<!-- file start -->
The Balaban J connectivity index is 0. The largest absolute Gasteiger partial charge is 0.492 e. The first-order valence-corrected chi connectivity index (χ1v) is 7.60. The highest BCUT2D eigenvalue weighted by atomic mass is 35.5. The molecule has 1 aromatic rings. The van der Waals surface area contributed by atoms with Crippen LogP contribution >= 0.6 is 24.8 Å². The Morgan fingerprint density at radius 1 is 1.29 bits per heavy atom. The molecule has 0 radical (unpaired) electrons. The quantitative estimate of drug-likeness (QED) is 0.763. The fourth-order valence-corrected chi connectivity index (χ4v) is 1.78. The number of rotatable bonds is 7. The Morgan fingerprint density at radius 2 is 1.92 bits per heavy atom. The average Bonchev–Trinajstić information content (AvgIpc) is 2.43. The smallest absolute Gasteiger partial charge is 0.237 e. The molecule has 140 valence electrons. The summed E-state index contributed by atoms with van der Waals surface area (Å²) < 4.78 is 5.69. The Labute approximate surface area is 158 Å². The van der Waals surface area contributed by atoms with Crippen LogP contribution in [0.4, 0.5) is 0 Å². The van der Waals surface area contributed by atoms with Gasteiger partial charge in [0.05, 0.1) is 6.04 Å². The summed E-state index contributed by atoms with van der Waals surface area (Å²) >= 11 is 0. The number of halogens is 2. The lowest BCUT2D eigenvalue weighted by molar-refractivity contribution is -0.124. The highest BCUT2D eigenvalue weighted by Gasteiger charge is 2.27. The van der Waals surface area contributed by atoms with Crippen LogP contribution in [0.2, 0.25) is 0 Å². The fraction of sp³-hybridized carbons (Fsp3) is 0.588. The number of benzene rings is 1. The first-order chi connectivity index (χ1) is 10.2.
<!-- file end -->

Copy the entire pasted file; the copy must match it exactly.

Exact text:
The Balaban J connectivity index is 0. The largest absolute Gasteiger partial charge is 0.492 e. The first-order valence-corrected chi connectivity index (χ1v) is 7.60. The highest BCUT2D eigenvalue weighted by atomic mass is 35.5. The molecule has 1 aromatic rings. The van der Waals surface area contributed by atoms with Crippen LogP contribution >= 0.6 is 24.8 Å². The Morgan fingerprint density at radius 1 is 1.29 bits per heavy atom. The molecule has 0 radical (unpaired) electrons. The quantitative estimate of drug-likeness (QED) is 0.763. The fourth-order valence-corrected chi connectivity index (χ4v) is 1.78. The number of rotatable bonds is 7. The Morgan fingerprint density at radius 2 is 1.92 bits per heavy atom. The average Bonchev–Trinajstić information content (AvgIpc) is 2.43. The smallest absolute Gasteiger partial charge is 0.237 e. The molecule has 140 valence electrons. The summed E-state index contributed by atoms with van der Waals surface area (Å²) < 4.78 is 5.69. The Labute approximate surface area is 158 Å². The van der Waals surface area contributed by atoms with Crippen LogP contribution in [0.4, 0.5) is 0 Å². The van der Waals surface area contributed by atoms with Gasteiger partial charge in [0.05, 0.1) is 6.04 Å². The summed E-state index contributed by atoms with van der Waals surface area (Å²) >= 11 is 0. The number of halogens is 2. The lowest BCUT2D eigenvalue weighted by molar-refractivity contribution is -0.124. The highest BCUT2D eigenvalue weighted by Gasteiger charge is 2.27. The van der Waals surface area contributed by atoms with Crippen LogP contribution in [0.2, 0.25) is 0 Å². The fraction of sp³-hybridized carbons (Fsp3) is 0.588. The number of benzene rings is 1. The first-order chi connectivity index (χ1) is 10.2.